72006-10Brad Childress39-35.5271-2.333
62002-05Mike Tice32-33.4921-1.500
51992-00Dennis Green97-62.6104-8.333

Minnesota Vikings’ Last Five Seasons

SeasonCoachFinishW-L%Playoffs
2020Mike Zimmer3rd7-9.438
2019Mike Zimmer2nd10-6.6251-1
2018Mike Zimmer2nd8-7-1.531
2017Mike Zimmer1st 13-31-1
2016Mike Zimmer3rd8-8

Minnesota Vikings’ All-Time Career Leaders

CategoryPlayerStatsYears
Passing YardsFran Tarkenton33,0981961-78
Passing TouchdownsFran Tarkenton2391961-78
Rushing YardsAdrian Peterson11,7472007-16
Rushing TouchdownsAdrian Peterson972007-16
ReceptionsCris Carter1,0041990-01
Receiving YardsCris Carter12,3831990-01
Receiving TouchdownsCris Carter1101990-01
TacklesCarl Lee7711983-93
SacksJohn Randle1141990-00
InterceptionsPaul Krause531968-79

Fran Tarkenton

Fran Tarkenton was drafted by the Minnesota Vikings in 1961 in the third round out of the University of Georgia where he was twice named First-Team All-SEC. He played for six seasons, was traded to the Giants in 1967, and traded back in 1972 to finish out his last seven seasons on the field for the Vikings. The quarterback was named to nine Pro Bowls and set franchise and NFL records, some that still stand up today.

He’s the current Vikings’ all-time passing leader, and his 342 career passing touchdowns rank him 6th amongst all NFL players. He’s also sixth on the all-time list for 124 wins by a starting QB. In 1975, Tarkenton was the NFL’s Offensive Player of the Year and MVP, as well as Bert Bell Award recipient. He retired with a 342-266 TD-INT and 80.4 passer rating. Fran Tarkenton’s number 10 was retired by the Vikings. He’s both a Pro and College Football Hall of Famer.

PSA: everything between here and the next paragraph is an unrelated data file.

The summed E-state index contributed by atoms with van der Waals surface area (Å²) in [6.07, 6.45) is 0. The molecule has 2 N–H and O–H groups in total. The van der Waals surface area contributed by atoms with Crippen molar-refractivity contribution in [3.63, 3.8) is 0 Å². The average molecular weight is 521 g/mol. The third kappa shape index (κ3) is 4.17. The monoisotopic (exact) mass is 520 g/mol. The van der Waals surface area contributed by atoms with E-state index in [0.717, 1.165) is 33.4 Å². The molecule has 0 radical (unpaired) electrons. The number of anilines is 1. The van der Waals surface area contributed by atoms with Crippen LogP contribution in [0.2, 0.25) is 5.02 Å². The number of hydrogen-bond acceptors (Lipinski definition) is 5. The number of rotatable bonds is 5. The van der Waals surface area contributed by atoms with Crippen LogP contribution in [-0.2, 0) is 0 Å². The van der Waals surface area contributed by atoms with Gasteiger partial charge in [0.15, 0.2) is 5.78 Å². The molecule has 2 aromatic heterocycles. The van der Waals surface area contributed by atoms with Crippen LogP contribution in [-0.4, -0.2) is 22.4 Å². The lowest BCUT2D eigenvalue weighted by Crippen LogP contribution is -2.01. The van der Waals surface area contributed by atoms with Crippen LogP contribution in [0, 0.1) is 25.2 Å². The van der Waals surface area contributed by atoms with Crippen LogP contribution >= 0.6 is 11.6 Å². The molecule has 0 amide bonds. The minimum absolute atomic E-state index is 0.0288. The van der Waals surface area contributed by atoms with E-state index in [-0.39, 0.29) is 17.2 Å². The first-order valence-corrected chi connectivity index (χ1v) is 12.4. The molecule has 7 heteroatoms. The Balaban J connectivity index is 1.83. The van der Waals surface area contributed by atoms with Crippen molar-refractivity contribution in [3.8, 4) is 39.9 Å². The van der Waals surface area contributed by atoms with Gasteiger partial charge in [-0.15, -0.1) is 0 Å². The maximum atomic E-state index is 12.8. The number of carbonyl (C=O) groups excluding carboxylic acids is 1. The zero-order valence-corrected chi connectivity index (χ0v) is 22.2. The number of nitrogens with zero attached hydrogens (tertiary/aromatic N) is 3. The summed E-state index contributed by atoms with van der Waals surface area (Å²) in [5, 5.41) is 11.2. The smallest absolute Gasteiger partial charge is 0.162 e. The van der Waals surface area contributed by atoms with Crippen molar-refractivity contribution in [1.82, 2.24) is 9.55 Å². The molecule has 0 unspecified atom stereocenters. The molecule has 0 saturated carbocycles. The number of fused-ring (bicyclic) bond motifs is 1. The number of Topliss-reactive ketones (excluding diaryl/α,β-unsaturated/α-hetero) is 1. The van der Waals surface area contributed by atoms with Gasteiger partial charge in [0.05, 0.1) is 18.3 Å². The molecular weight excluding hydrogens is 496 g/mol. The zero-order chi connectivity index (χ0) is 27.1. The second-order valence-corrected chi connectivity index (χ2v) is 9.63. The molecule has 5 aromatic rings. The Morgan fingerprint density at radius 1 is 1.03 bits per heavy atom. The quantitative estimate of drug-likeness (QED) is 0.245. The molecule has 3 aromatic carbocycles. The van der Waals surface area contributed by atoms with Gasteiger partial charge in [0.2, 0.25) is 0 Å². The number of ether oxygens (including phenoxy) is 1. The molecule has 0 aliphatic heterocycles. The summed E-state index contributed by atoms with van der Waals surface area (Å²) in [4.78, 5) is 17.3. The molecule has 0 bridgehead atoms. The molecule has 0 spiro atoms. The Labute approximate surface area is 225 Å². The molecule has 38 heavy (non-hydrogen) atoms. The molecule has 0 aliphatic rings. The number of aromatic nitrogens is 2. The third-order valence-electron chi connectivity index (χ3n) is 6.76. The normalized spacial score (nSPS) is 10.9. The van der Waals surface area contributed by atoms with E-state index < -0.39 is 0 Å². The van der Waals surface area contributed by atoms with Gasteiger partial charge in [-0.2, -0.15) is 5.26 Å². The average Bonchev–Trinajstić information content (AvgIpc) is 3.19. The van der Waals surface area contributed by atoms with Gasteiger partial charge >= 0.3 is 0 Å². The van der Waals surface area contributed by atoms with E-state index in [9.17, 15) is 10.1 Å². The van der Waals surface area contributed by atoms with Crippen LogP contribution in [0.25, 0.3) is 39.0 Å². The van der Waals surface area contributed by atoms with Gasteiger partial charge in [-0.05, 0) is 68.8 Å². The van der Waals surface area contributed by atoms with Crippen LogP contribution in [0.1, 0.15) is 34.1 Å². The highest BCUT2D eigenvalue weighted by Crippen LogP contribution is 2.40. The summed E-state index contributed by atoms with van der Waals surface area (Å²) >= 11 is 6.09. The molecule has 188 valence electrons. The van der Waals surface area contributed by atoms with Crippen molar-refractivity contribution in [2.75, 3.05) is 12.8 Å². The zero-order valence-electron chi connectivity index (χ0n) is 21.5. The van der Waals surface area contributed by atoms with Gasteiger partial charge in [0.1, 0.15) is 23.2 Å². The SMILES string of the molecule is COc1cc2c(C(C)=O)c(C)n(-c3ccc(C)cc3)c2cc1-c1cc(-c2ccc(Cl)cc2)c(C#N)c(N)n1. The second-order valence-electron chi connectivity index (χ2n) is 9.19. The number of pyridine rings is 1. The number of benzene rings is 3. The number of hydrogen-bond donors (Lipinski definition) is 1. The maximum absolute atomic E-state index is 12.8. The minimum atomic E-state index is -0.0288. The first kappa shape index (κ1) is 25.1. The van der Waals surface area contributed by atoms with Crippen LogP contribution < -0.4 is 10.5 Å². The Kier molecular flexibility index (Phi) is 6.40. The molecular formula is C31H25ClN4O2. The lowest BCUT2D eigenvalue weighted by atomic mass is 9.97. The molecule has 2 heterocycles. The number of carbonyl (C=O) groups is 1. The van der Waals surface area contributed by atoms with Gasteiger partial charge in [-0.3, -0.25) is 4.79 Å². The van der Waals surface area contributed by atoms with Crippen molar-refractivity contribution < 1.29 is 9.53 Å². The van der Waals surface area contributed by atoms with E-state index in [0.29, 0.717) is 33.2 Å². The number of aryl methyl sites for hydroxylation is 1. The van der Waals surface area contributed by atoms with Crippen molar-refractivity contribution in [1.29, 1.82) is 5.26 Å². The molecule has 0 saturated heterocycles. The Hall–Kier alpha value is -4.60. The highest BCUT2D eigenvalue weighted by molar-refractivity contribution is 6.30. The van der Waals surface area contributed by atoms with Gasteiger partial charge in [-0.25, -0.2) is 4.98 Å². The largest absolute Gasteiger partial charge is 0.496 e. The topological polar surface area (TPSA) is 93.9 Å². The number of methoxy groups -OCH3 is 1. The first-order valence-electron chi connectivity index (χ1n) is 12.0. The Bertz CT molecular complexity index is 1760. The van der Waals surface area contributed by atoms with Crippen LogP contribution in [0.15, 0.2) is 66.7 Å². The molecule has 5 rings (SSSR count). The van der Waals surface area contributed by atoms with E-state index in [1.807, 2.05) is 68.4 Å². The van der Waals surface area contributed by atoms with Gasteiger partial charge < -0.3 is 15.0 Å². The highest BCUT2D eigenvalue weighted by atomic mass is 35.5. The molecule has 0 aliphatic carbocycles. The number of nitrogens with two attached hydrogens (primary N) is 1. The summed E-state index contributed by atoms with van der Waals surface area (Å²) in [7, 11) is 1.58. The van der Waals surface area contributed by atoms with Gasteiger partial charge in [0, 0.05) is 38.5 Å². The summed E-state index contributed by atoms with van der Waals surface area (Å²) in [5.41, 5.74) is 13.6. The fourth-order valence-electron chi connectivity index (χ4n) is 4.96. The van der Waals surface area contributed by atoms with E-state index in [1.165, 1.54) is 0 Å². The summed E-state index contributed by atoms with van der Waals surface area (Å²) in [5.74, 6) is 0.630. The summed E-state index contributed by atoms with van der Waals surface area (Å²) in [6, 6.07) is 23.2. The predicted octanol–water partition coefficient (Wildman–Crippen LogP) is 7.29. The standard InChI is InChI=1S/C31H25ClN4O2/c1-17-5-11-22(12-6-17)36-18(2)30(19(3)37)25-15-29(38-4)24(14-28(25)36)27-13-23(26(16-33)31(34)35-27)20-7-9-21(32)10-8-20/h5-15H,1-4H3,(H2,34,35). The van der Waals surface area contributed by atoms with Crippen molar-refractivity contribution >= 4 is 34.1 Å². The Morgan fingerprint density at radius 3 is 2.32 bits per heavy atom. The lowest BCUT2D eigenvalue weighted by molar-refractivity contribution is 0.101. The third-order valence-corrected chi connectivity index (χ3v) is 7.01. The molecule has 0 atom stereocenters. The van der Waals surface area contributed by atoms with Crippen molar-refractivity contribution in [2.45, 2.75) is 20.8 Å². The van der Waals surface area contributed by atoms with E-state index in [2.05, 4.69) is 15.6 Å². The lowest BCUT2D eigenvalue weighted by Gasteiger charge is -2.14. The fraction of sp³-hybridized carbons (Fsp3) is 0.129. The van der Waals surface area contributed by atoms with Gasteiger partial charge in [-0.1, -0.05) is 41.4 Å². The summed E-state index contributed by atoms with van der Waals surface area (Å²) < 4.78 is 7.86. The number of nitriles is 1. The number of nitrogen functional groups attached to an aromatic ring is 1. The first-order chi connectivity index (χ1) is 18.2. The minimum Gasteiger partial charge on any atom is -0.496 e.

Cris Carter

Cris Carter may have been drafted by the Eagles in the 1987 NFL supplemental draft and retired with the Miami Dolphins, but 12 out of 16 years of his pro career were spent in Minnesota. The wide receiver was a consensus All-American at Ohio State for the Buckeyes. He was cut by the Eagles after the ’89 season and claimed by the Vikings off waivers in 1990.

Carter had his breakout season in ’93 with career highs and a first Pro Bowl appearance. In 1995, ‘97, and ‘99, he was the NFL’s receiving touchdowns leader and is still the Vikings all-time career receiving leader with 1,004 receptions, 12,383 yards, and 97 touchdowns. Carter was the 1999 Walter Payton NFL Man of the Year, was named to the NFL 1990s All-Decade Team, and a Pro Football Hall of Fame inductee. The Vikings retired his number 80 and named Cris Carter to their Ring of Honor.

Randy Moss

The former two-time All-American from Marshall University, Randy Moss, was drafted by the Vikings in 1988 in the first round of the NFL Draft. He earned the NFL Offensive Rookie of the Year award that season as well as First-Team All-Pro for the first of four times. That first season, he was also the NFL’s receiving touchdowns leader, a feat he repeated four more times. Moss is second to Cris Carter (110) on the Vikings’ all-time receiving touchdown list with 92. He still holds NFL records for 23 receiving touchdowns in a season and 17 receiving touchdowns in a rookie season.

The wide receiver is also second in the NFL for regular-season touchdown receptions with 156. Moss was traded to the Oakland Raiders in 2005 and also played for the Patriots in the 2007-09 seasons. In 2010, Moss was on the roster for the Patriots, the Vikings, and the Titans. He retired in a 49ers jersey after the 2012 season and was named to the Pro Football Hall of Fame and the Minnesota Vikings Ring of Honor.

Adrian Peterson

Adrian Peterson was Minnesota’s seventh overall pick in the 2007 draft. The running back was unanimous first-team All-American at the University of Oklahoma and then went on to be named the NFL’s Offensive Rookie of the Year in ’07. That same year, he was also named to his first of seven Pro Bowls.